Feeds

Relax, Obama! Former Microsoft exec tapped to save sick healthcare.gov

Ex-Office Group prez to succeed the Prez's man

Secure remote control for conventional and virtual desktops

The Obama administration has apointed a former Microsoft executive to be the new head of its troubled Healthcare.gov website.

On Tuesday, US Secretary of Health and Human Services Kathleen Sebelius said that Kurt DelBene, who most recently served as president of the Microsoft Office division, would become the new manager of the Obamacare portal.

DelBene, a 21-year Microsoft veteran, announced his retirement from the company in July and served his last day in Redmond on December 13.

In his new role with Healthcare.gov, he will succeed Jeff Zients, President Obama's handpicked fixer, who has only been involved with the site since late October. Zients, a political insider, came to the job with little tech background but a history of streamlining ineffective government projects. He is due to become head of the National Economic Council and the President's top economic aide early next year.

That will leave DelBene with the unenviable task of rejuvenating Healthcare.gov, the broken website that has become an albatross for the President's landmark healthcare reform efforts.

"The President and I believe strongly in having one person, with strong experience and expertise in management and execution, who is thinking 24/7 about HealthCare.gov," Sebelius said. "Kurt's leadership and management of HealthCare.gov will be in consultation with [Centers for Medicare & Medicaid Services] Administrator Marilyn Tavenner and in partnership with the project's general contractor, QSSI."

DelBene will pursue plans already in place for Healthcare.gov, Sibelius said, with an increased emphasis on improving the site's stability, redundancy, and traffic capacity – all areas where it has suffered, so far – not to mention bolstering its security and assuring the privacy of its users.

He has his work cut out for him. The current "open enrollment" period, during which Americans can sign up for health coverage starting in 2014, ends on March 31, and traffic to the site is likely to increase steadily until then.

Sebelius said DelBene has committed to managing Healthcare.gov through at least the first half of 2014. ®

Beginner's guide to SSL certificates

More from The Register

next story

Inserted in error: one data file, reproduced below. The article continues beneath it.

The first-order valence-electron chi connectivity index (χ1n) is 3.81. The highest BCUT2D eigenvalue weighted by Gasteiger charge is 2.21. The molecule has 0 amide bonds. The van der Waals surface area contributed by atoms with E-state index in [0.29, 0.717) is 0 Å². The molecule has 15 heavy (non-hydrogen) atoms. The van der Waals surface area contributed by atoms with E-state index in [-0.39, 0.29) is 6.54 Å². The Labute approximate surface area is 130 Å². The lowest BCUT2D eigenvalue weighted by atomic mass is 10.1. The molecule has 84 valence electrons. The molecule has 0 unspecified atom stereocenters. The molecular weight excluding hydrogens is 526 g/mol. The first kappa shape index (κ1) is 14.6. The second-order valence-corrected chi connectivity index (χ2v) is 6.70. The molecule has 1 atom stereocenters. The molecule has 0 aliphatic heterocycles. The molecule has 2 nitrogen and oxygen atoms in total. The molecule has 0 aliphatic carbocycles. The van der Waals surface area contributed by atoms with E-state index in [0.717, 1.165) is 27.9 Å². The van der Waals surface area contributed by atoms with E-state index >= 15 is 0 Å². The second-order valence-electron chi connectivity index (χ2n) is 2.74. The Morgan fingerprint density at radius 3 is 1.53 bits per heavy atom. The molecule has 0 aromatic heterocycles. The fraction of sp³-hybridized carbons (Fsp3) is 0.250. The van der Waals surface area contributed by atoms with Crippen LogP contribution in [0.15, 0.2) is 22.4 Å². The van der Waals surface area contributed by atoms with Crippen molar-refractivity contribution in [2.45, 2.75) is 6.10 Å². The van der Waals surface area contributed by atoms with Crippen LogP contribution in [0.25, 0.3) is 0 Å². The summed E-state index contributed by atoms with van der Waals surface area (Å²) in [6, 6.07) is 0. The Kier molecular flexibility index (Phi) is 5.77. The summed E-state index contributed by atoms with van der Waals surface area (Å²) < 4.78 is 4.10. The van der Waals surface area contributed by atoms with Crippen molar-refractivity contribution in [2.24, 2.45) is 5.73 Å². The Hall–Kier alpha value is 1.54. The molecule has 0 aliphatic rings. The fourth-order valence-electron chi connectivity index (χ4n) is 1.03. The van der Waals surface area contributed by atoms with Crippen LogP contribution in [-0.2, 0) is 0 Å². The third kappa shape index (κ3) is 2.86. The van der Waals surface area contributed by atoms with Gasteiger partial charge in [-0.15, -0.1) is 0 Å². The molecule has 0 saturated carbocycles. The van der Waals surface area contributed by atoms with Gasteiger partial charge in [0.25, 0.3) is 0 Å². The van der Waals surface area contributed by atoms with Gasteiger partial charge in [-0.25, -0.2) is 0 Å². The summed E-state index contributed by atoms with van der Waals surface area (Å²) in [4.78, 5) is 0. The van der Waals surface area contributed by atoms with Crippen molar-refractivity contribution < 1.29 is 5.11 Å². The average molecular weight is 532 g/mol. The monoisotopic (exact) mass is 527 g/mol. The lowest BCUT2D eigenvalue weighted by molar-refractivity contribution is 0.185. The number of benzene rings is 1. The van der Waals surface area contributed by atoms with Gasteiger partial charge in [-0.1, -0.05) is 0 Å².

I'll be back (and forward): Hollywood's time travel tribulations
Quick, call the Time Cops to sort out this paradox!
Musicians sue UK.gov over 'zero pay' copyright fix
Everyone else in Europe compensates us - why can't you?
Megaupload overlord Kim Dotcom: The US HAS RADICALISED ME!
Now my lawyers have bailed 'cos I'm 'OFFICIALLY' BROKE
MI6 oversight report on Lee Rigby murder: US web giants offer 'safe haven for TERRORISM'
PM urged to 'prioritise issue' after Facebook hindsight find
BT said to have pulled patent-infringing boxes from DSL network
Take your license demand and stick it in your ASSIA
Right to be forgotten should apply to Google.com too: EU
And hey - no need to tell the website you've de-listed. That'll make it easier ...
prev story

Whitepapers

Driving business with continuous operational intelligence
Introducing an innovative approach offered by ExtraHop for producing continuous operational intelligence.
Why CIOs should rethink endpoint data protection in the age of mobility
Assessing trends in data protection, specifically with respect to mobile devices, BYOD, and remote employees.
A strategic approach to identity relationship management
ForgeRock commissioned Forrester to evaluate companies’ IAM practices and requirements when it comes to customer-facing scenarios versus employee-facing ones.
High Performance for All
While HPC is not new, it has traditionally been seen as a specialist area – is it now geared up to meet more mainstream requirements?
Protecting against web application threats using SSL
SSL encryption can protect server‐to‐server communications, client devices, cloud resources, and other endpoints in order to help prevent the risk of data loss and losing customer trust.